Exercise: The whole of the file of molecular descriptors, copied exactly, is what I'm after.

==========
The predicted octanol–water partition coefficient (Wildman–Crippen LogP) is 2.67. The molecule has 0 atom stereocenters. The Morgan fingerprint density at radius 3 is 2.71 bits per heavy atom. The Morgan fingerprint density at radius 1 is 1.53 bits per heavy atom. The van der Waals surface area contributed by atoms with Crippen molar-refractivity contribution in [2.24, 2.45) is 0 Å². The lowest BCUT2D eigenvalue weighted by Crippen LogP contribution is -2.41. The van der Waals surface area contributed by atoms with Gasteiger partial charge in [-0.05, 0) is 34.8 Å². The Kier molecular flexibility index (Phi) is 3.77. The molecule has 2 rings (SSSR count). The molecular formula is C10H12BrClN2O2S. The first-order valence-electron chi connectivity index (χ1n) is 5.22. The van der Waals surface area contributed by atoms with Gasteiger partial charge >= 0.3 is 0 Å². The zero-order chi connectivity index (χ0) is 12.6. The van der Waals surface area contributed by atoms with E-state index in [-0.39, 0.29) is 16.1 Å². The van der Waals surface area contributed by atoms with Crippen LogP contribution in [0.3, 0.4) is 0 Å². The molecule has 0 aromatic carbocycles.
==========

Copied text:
The predicted octanol–water partition coefficient (Wildman–Crippen LogP) is 2.67. The molecule has 0 atom stereocenters. The Morgan fingerprint density at radius 3 is 2.71 bits per heavy atom. The Morgan fingerprint density at radius 1 is 1.53 bits per heavy atom. The van der Waals surface area contributed by atoms with Crippen molar-refractivity contribution in [2.24, 2.45) is 0 Å². The lowest BCUT2D eigenvalue weighted by Crippen LogP contribution is -2.41. The van der Waals surface area contributed by atoms with Gasteiger partial charge in [-0.05, 0) is 34.8 Å². The Kier molecular flexibility index (Phi) is 3.77. The molecule has 2 rings (SSSR count). The molecular formula is C10H12BrClN2O2S. The first-order valence-electron chi connectivity index (χ1n) is 5.22. The van der Waals surface area contributed by atoms with Gasteiger partial charge >= 0.3 is 0 Å². The zero-order chi connectivity index (χ0) is 12.6. The van der Waals surface area contributed by atoms with E-state index in [-0.39, 0.29) is 16.1 Å². The van der Waals surface area contributed by atoms with Crippen LogP contribution in [0.3, 0.4) is 0 Å². The molecule has 0 aromatic carbocycles.